User experience comparison: Online stores vs. Real stores


This one has been hanging on my drafts list for a while. Kind of lost track of thought during writing this and I never got around to writing about all the points I intended to… but there’s still some interesting thoughts here so I decided to post it anyway :)

While shopping for groceries the other day, I came up with an interesting idea: How do real stores compare to online stores, in terms of user experience? What affects it and how they compare in online and real stores.

For example, how easy it is to find the products you want, how quickly you can determine things such as price or size. Also, how easy it’s for the owner of the store to place products in a way that users might buy them even if they didn’t intend to, aka window shopping.

Since “traditional” real stores have been around a lot longer than online ones, we should be able to learn something from them, right?

The first look

They say the first minute or so is the most important factor in determining what someone thinks about you. This can apply to stores as well – if you want to buy fashion clothing, you might be turned off if the store looked really bad. This applies to both cases, but perhaps even more in the online world. If a website looks really amateurish and such, the customers may not feel safe to pay there with their credit cards for example.

In real life, there’s also one more thing: The look and manners of the store employees. Online you won’t need to worry about how your employees look, because your customers will very rarely interact with one directly.

Product placement

Product placement means much. Products must be visible and easy to reach. It also would be a good idea to place them in some kind of order which makes sense – computers in one area, games in the next and so on. These usually aren’t problem online, since you can just put a few categories and be done with it, but in real life it may require some planning. Visibility could also be linked to finding products – if you’re looking for something specific, you can usually ask an employee if you can’t find it; online you need a search form, which should be easy to use and give relevant results.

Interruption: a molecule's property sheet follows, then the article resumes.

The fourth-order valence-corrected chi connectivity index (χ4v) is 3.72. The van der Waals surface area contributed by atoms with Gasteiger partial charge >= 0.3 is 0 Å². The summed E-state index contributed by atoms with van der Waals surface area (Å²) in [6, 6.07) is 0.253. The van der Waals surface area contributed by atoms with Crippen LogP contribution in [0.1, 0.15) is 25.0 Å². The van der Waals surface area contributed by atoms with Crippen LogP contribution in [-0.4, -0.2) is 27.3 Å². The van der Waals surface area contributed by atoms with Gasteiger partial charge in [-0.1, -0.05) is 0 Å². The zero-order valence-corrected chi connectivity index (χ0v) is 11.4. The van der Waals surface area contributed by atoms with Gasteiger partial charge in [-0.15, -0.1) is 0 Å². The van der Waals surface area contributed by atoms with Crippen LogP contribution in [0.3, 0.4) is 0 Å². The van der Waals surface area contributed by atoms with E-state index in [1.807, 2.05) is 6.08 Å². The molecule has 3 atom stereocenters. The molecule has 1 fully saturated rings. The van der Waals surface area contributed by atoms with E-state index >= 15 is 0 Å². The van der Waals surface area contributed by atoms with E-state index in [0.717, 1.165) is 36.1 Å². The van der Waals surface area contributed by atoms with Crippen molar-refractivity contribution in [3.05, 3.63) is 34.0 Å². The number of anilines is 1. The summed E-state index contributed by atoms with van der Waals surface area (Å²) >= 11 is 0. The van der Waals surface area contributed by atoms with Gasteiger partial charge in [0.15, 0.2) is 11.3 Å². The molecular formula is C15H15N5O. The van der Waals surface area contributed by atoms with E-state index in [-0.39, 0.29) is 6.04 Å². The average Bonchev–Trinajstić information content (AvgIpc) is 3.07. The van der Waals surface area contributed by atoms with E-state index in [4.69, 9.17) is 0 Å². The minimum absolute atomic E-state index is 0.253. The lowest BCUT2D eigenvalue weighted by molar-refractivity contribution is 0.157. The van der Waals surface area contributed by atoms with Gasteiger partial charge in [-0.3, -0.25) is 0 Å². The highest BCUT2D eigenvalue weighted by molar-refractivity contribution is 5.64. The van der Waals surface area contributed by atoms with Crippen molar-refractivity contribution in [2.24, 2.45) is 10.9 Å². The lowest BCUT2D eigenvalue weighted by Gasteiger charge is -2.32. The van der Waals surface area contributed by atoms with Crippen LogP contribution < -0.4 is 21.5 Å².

Real stores put most commonly bought items in the back to make you see as many other things you might unintentionally end up buying because you saw them. Would it work to make people scroll through a ton of items in an online store to reach the product they might want to buy? I don’t think so.

The checkout

When you have the items you want, in real life you would proceed to the checkout counter, perhaps queue for a while and put the items on a conveyor. Then if you’re paying with cash, you hand that over, or give your credit/debit card and that’s usually about it.

Online it’s often more difficult. First, you have to decide which of the payment methods you want to use. Credit card, PayPal, Money order, Bank transfer?

Personally I find PayPal the simplest of them all, and it’s a good model for the others too: Simply follow the link from the seller to PayPal, log in, confirm that you want to pay whatever you’re buying and that’s it. That is, of course, if you have previously set up your card in PayPal or have money there.

The other options are less optimal, as at least for me if I wish to pay in a store with my card, I need to look up my online banking codes as the card requires Verified by Visa in most places. Using bank transfers would also require you to do that, and sending money in an envelope or cheques requires you to wait for the letter to arrive etc. etc.